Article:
Joan showing no signs of slowing
JOAN Barnett picked a ripe lemon from her tree and walked over to her fence.
“You’ll have to catch it if you want it,” she laughed to the young neighbour, before tossing it in his direction.
Turning 93 this week has obviously not slowed her down.
“I did about five laps in the relay for life the other week,” Joan said.
She meandered though her Yamba Street yard, inspecting her paw paws, custard apples and avocadoes before taking herself up to her veranda to watch the street go by.
“Mrs Gunna, lives here, do you know her?” she laughed again.
“I’m gunna do this and I’m gunna do that, but most of it doesn’t get done.”
On her list of things to do is send photographs of a taxidermied turtle to the Darwin historical society.
“My husband Les was in the air force and sent it back during the war,” she explained.
“A bomb hit the hanger and the turtle’s flippers came off so I sewed them back on.”
Born in Daisyville, Sydney, (now Kingsford) in 1917, Joan left school at 13 and learnt to sew at East Sydney Technical College.
“I hated school, so I put my age up a year and didn’t go back,” she said.
Her chosen profession soon became a national necessity – sewing parachutes for the war.
“We all had two jobs in those days,” Joan said
“You had your paid work and then you would volunteer in the VAD (Voluntary Aid Detachments) or the CUSA (Catholic United Services Auxiliary).”
“But everyone was happy to do it and there was a great feeling of unity.”
Her life flourished on the South Coast of NSW after taking an ex-services house that she shared with her sister.
When her husband came home, the couple bought two army tents and two blocks of land and slowly built their home around them.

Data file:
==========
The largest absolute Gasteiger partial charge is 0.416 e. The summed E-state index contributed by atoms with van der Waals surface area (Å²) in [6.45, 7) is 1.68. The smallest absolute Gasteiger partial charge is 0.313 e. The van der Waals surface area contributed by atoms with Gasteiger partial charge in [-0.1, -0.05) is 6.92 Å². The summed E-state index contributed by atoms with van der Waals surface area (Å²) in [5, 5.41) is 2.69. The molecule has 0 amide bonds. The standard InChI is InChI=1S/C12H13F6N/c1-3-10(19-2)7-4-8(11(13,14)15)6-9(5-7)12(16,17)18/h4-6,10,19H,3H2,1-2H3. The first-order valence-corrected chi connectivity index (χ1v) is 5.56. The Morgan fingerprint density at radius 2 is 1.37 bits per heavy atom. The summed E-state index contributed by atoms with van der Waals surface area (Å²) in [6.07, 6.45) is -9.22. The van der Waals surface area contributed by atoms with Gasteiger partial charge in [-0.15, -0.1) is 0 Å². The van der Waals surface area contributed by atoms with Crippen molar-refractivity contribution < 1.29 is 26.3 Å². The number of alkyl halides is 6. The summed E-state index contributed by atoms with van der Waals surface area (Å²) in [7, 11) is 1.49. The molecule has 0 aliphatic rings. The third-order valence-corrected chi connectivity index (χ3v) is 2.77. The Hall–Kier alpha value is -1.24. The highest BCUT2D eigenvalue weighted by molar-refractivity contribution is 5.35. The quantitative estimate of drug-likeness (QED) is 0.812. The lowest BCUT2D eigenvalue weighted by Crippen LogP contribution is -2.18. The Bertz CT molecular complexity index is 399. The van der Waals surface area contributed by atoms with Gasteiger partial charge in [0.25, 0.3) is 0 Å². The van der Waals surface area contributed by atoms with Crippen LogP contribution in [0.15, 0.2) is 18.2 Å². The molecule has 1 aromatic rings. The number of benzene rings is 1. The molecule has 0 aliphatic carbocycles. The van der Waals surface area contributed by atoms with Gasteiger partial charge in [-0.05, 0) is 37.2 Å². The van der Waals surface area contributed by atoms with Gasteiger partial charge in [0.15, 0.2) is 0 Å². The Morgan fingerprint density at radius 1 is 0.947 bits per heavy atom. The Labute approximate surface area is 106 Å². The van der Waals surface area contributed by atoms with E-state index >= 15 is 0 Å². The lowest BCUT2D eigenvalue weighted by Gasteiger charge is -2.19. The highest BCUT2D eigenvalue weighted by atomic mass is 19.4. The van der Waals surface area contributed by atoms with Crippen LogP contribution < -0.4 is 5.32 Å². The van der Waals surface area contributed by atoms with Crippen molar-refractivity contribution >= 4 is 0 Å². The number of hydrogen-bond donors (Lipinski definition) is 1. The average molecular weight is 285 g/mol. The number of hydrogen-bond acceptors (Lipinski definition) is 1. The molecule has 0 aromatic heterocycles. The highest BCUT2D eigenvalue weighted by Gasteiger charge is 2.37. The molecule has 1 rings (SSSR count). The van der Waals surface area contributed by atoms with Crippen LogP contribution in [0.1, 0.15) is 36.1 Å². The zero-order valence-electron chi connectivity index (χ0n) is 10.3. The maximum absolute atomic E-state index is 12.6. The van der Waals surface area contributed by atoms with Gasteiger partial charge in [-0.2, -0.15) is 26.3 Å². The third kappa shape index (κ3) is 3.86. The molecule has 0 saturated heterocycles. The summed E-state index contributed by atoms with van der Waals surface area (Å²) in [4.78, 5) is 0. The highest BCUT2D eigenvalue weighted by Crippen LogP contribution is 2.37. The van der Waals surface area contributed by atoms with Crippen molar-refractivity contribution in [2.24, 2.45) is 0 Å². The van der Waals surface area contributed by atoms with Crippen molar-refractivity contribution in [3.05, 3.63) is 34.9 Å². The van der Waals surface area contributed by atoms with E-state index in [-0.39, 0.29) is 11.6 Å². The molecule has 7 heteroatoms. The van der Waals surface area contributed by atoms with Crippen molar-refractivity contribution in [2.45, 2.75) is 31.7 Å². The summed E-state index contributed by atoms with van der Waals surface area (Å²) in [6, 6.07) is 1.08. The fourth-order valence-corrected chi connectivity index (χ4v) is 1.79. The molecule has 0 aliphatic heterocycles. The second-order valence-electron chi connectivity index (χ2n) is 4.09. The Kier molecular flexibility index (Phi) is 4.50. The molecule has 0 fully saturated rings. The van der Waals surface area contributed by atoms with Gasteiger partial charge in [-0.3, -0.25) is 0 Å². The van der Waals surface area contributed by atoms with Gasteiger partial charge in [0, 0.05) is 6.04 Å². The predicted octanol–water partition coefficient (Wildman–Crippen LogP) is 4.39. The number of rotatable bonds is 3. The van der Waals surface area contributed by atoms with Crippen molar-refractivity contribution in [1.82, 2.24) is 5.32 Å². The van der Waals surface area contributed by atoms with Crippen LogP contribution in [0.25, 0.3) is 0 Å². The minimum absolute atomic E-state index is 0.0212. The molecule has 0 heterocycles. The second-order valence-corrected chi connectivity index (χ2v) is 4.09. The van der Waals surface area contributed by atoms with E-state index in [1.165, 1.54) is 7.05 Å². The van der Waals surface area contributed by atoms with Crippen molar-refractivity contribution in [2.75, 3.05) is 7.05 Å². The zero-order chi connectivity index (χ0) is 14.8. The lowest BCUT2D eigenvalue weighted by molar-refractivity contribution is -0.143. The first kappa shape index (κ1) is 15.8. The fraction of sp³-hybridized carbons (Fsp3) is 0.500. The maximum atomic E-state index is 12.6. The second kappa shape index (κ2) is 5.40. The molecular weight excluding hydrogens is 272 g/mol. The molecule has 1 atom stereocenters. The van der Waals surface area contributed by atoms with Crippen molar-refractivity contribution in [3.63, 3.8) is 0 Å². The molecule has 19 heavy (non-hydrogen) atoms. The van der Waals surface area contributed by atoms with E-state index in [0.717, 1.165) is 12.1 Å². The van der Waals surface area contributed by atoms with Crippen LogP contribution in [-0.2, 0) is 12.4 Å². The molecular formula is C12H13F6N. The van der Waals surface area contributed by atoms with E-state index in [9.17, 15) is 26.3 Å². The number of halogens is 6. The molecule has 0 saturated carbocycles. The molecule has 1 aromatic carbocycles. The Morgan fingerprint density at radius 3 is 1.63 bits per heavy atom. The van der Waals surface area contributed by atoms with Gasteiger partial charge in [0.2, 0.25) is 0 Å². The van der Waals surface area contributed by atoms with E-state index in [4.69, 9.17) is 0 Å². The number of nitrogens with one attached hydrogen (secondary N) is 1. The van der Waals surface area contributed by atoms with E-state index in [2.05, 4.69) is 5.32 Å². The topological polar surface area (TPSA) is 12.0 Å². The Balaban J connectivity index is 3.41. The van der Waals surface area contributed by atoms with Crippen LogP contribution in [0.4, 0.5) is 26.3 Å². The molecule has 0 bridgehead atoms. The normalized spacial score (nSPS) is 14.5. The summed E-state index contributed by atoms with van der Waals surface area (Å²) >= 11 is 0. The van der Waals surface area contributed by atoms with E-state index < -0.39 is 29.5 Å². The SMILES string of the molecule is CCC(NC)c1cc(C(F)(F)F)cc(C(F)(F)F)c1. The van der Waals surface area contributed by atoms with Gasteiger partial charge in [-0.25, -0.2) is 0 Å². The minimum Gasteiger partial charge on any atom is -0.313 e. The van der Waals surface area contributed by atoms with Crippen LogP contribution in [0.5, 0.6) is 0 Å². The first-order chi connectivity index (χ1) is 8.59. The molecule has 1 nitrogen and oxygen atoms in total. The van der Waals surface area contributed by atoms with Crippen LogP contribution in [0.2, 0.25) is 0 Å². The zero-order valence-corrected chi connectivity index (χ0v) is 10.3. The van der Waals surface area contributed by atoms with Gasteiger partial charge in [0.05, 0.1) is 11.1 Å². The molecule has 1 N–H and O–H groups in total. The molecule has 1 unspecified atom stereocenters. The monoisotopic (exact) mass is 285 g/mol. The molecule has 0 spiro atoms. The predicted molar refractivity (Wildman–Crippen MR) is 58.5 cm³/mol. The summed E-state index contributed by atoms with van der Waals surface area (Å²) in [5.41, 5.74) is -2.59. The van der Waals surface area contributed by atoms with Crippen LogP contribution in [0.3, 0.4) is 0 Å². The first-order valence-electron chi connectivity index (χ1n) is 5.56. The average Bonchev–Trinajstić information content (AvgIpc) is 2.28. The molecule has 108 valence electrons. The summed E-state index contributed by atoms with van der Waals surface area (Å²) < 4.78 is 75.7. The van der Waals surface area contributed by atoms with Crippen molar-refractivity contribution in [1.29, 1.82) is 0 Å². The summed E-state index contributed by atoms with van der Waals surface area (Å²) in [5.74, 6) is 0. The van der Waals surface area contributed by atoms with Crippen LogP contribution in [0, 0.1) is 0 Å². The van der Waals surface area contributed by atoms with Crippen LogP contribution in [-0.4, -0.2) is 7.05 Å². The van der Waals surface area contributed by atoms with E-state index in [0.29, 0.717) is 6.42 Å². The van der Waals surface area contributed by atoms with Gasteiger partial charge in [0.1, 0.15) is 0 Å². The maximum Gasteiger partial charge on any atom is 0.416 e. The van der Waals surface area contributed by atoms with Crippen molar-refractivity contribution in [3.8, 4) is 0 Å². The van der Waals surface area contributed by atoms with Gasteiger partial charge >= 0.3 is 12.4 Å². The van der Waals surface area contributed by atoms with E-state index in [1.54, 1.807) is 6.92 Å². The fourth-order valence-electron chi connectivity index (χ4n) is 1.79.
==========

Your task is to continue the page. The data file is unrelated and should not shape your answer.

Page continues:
“I had three children and another on the way and went in to organise a roof for the house,” Joan said
“Building supplies were limited after the war and they gave me the roof – but with no screws!”
Seven ‘beautiful’ children later, her husband was lured to Yamba in the 1970s ‘because someone said the fishing was good’ and the couple bought their land just a stone’s throw from Pippi Beach for $5000.
The tents always followed with the family’s extensive travels around Australia, their route marked on a huge map of the country hanging on her wall.
“We wanted to buy the block next door, but they wanted $9000!” she said.
Longevity runs in Joan’s family, with three of her sisters in their 90s and a ‘baby brother’ well into his 80s.
But Joan said it’s her inquisitiveness, her interest in other people, love of travel and staying an active Christian has kept her sharp as a tack, content and living independently at 93.
“But the highlight of my life has been belonging to such a lovely family.”